The Ides of March
The Ides of March - all is well, or is it? Practicing in a tertiary/quaduciary commercial real estate market North of Boston, we tend to do our own thing - well, more or less. There is no question that Boston is the economic engine of New England. Big universities, big teaching hospitals, big banks and financial services firms, hundreds of entrepreneurs, lots of people, many with lots of disposable income... What's not to like.
Some of these folks used to live in "tax-free" New Hampshire, ignoring the fact that if you work in Massachusetts, you do pay Massachusetts income tax. Recent articles cite 120,000± New Hampshire residents commuting out-of-state daily (some do go to Maine and a few to Vermont), with the majority going to Massachusetts. However, there are a significant number "reverse commuting", coming to New Hampshire to work, perhaps 50,000 daily. Regardless, the economic epicenter of New England is 60 miles south of Concord, NH.
Through January, all systems were "go". The presidential candidates were in town spending money, not as much as they used to, except for media advertising - they spent scads on that. The first in the nation primary is over, or soon to be over, maybe once more in 2024. All good things come to an end. So, while most pundits were singing Steady As She Goes, we did begin to hear some rumblings of things slowing down in Boston. Not shrinking, simply not expanding as much.
The August Real Estate Journal printed "Boston and Cambridge lodging market declines as economic growth slows and supply increases". (February 21 - 27, page 6A). We also hear murmurings of slower apartment and condo development. This should be no surprise as we have been on a good roll since 2010, with 1O+ years of expansion purported to be the longest in recent U.S. history. Eventually, all things come to an end. (Note: This column was written before the large stock market declines spurred by Coronavirus and OPEC's oil pricing)
This writer has been speculating about a correction or "reset" for the past 24 months. I have, in fact, put in print I expected it in 2020. I did not think the impetus for this might emanate from a virus in China. I fully get that ours is a global economy and that there is no decoupling from that, even for tertiary and quaduciary markets such as Northern New England. Even with 8 billion people, or perhaps because of that, the Earth is a small space.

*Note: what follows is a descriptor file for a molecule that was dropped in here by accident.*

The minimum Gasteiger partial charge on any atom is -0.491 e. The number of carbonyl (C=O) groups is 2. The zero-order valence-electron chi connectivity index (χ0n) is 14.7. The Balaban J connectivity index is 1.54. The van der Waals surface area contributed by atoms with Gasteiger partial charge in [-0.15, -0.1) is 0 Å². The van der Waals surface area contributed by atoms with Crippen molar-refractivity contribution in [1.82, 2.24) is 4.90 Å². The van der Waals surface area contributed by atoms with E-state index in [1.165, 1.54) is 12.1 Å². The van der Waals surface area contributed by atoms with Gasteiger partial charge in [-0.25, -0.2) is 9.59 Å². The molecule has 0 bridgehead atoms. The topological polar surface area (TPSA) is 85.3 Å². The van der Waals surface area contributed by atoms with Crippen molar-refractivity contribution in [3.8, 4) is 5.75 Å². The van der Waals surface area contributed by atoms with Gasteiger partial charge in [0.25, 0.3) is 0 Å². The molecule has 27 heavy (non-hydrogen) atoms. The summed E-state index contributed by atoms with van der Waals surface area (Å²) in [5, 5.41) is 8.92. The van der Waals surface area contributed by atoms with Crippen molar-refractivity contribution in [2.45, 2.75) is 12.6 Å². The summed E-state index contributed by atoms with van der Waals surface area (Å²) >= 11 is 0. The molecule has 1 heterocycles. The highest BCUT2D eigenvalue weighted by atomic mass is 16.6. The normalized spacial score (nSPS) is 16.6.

This hit home on a return trip from Tucson, Arizona as I waited at O'Hare during a snowstorm delay. As I paced up and down Terminal B (or C) I passed a Hudson News Stand where Bloomberg Business Week magazine was prominently displayed with the front-page headline "FRAGILE CHINA. CORONAVIRUS. DEBT BURDEN. TRADE WAR. PROTESTS. HANDLE WITH CARE".
The last newsworthy virus out of China was SARS, which was scary, but this one, which apparently can pass human-to-human, is "keep you up at night scary". None of us know how this will play out, but it will have significant economic impacts. There is a lot of product sitting in China (and other Southeast Asian countries) waiting to ship to the U.S. The global logistics chain is stuck. One retailer laments that the new spring fashions may not get here till summer (oops...). Parts and pieces for automobiles the list is extensive. Airlines are canceling flights; tourism is down. There is talk of layoffs.
Could any of this be foreseen? Well, for deep thinkers and global risk managers perhaps, but for most of us, who thought about it? While the current administration enjoys bashing China, did they have their eye on the ball? Would the Democrats have been more attuned? What does it mean for you and I? The drop in the stock market is significant. For those of us approaching retirement, it is of concern. Will the market rebound? Might it decline further? Personally, I have thought the Dow at 29,000 was overvalued, but I am not keen to see my next quarterly statements.
For these global events to have significant and extended impact in my markets, this drop in global activity has to continue for quite a while. The disruption in global supply chains will have local impacts. If long enough and deep enough, there could be layoffs which will shrink apartment demand With consumer spending being 70% of our economy, this may be much more severe than we think. Alas, there is little we can do about it but let it play out. The die is cast. My underlying concern is that the overall U.S. economy is fragile Gust like China) and somewhat wobbly. Sluggish productivity has prompted tepid growth. A big spanner in the works could derail the global economy, perhaps for quite a while.
As important, or perhaps more important, is whether global investors will continue to see the U.S. as a safe harbor. Already, there are reports that some Chinese investors will export some of their capital overseas to get better returns. At one level, this may be a benefit for the EU and the U.S, but in the long-term, maybe not. We have been thriving on cheap foreign capital for quite a while. Too much can lead to lower interest rates, or even negative interest rates We are truly living the Chinese proverb "may you live in interesting times."
Bill Norton CRE, FMA, Hon. AIA NH